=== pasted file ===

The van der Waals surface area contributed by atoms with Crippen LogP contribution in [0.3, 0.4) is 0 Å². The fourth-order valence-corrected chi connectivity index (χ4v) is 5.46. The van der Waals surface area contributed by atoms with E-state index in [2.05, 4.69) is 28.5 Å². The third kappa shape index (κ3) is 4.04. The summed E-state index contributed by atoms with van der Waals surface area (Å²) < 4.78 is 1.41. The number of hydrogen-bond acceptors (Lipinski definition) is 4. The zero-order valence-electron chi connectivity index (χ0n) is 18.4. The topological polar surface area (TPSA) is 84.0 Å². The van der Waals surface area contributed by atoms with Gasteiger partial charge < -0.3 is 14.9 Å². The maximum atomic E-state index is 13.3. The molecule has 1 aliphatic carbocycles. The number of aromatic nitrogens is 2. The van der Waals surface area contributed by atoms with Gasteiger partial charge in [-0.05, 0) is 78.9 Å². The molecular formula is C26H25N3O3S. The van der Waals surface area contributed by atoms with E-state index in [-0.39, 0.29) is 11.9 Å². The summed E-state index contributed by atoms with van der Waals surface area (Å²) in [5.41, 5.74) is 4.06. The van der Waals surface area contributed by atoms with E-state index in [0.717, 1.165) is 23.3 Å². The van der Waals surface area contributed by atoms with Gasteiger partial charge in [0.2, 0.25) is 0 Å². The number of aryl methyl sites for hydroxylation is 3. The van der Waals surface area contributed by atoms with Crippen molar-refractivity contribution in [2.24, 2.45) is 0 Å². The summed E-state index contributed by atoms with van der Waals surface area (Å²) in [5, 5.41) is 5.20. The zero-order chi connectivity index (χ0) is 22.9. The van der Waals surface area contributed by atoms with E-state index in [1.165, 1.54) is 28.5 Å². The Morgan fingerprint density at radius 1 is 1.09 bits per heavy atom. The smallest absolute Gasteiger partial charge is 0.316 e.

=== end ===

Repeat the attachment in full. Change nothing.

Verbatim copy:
The van der Waals surface area contributed by atoms with Crippen LogP contribution in [0.3, 0.4) is 0 Å². The fourth-order valence-corrected chi connectivity index (χ4v) is 5.46. The van der Waals surface area contributed by atoms with E-state index in [2.05, 4.69) is 28.5 Å². The third kappa shape index (κ3) is 4.04. The summed E-state index contributed by atoms with van der Waals surface area (Å²) < 4.78 is 1.41. The number of hydrogen-bond acceptors (Lipinski definition) is 4. The zero-order valence-electron chi connectivity index (χ0n) is 18.4. The topological polar surface area (TPSA) is 84.0 Å². The van der Waals surface area contributed by atoms with Gasteiger partial charge < -0.3 is 14.9 Å². The maximum atomic E-state index is 13.3. The molecule has 1 aliphatic carbocycles. The number of aromatic nitrogens is 2. The van der Waals surface area contributed by atoms with Gasteiger partial charge in [-0.05, 0) is 78.9 Å². The molecular formula is C26H25N3O3S. The van der Waals surface area contributed by atoms with E-state index in [-0.39, 0.29) is 11.9 Å². The summed E-state index contributed by atoms with van der Waals surface area (Å²) in [5.41, 5.74) is 4.06. The van der Waals surface area contributed by atoms with E-state index in [0.717, 1.165) is 23.3 Å². The van der Waals surface area contributed by atoms with Gasteiger partial charge in [0.2, 0.25) is 0 Å². The number of aryl methyl sites for hydroxylation is 3. The van der Waals surface area contributed by atoms with Crippen molar-refractivity contribution in [2.24, 2.45) is 0 Å². The summed E-state index contributed by atoms with van der Waals surface area (Å²) in [5, 5.41) is 5.20. The zero-order chi connectivity index (χ0) is 22.9. The van der Waals surface area contributed by atoms with E-state index in [1.165, 1.54) is 28.5 Å². The Morgan fingerprint density at radius 1 is 1.09 bits per heavy atom. The smallest absolute Gasteiger partial charge is 0.316 e.